Germans under 25 gave the AfD 16% of their vote in the European elections, with particular support in the east

Paul Friedrich, 16, could not wait to cast his first ballot and had no doubt which German party had earned his support in the watershed European elections.

“Correct, I voted AfD,” he said proudly in the bustle of the commuter railway station in Brandenburg an der Havel, an hour from central Berlin.

The far-right Alternative für Deutschland made particularly stunning gains on Sunday among young voters. For the first time in a national poll, 16- and 17-year-olds could cast their ballots – a reform that had been strongly backed by left-leaning parties.

After overwhelmingly supporting the Greens five years ago, Germans under 25 gave the AfD 16% of their vote – an 11-point rise – helping place the party second behind the opposition CDU-CSU conservatives and well ahead of the Social Democrats of the chancellor, Olaf Scholz.

The AfD tapped deep wells of support in the former communist east, winning in every state including Brandenburg, where it claimed 27.5% of the vote.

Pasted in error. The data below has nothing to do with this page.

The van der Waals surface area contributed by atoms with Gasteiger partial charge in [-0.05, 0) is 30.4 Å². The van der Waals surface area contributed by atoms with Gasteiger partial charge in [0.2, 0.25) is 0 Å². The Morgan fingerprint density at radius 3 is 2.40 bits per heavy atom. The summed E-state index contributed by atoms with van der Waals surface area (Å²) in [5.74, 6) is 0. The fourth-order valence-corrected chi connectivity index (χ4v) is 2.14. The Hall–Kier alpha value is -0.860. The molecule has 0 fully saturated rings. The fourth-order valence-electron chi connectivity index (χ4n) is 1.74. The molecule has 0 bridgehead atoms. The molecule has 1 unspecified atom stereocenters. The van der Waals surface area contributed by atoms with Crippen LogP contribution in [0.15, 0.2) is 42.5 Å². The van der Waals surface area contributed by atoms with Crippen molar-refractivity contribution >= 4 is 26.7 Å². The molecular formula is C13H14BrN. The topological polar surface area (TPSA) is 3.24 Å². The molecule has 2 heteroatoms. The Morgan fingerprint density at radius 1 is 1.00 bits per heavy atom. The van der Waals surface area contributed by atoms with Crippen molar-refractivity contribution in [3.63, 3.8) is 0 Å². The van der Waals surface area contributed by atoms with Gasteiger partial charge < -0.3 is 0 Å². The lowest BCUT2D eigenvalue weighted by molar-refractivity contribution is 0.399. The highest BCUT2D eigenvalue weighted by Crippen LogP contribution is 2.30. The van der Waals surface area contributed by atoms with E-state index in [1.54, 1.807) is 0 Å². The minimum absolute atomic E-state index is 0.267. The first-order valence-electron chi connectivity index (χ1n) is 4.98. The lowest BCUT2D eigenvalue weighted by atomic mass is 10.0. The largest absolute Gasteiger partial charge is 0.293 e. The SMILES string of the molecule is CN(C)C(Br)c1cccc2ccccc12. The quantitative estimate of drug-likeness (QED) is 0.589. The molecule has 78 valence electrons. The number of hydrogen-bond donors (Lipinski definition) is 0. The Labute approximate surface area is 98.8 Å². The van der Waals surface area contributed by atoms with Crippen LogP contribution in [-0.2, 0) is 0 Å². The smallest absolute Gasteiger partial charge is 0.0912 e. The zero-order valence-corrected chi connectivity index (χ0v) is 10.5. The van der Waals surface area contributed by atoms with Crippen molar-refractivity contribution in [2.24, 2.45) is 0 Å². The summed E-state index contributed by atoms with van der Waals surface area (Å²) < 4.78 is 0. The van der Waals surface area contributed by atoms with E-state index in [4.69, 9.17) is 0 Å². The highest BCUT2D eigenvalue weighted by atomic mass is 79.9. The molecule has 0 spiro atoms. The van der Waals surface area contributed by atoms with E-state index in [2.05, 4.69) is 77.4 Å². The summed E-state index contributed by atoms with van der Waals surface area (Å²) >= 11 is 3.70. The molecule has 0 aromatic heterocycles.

And his concerns echo those of many teenagers and twentysomethings in town: fears of war spreading in Europe, inflation, economic decline, “unchecked” immigration and, above all, violent crime, which they say is rampant when they use public transport or hang out in public spaces at night.

  • rekabis
    1 month ago

    What is the difference between forced intervention and whatever Portugal did when it decriminalized hard drugs?

    Portugal treats it as a mental illness health issue, and provides counselling. Only large non-personal amounts are treated as distribution, and therefore, criminal.

    Only mental heath professionals can assign intervention, and typically only in cases where the user is a viable threat to themselves or others (imminent danger of harm through violence). This means that the vast majority of users are not coerced at all - they enter into counselling willingly, and with an intent to come clean.

    The reason why things have backslid in the last little while has been due to funding cuts, and nothing else. Which is the same as any public service – funding determines effectiveness.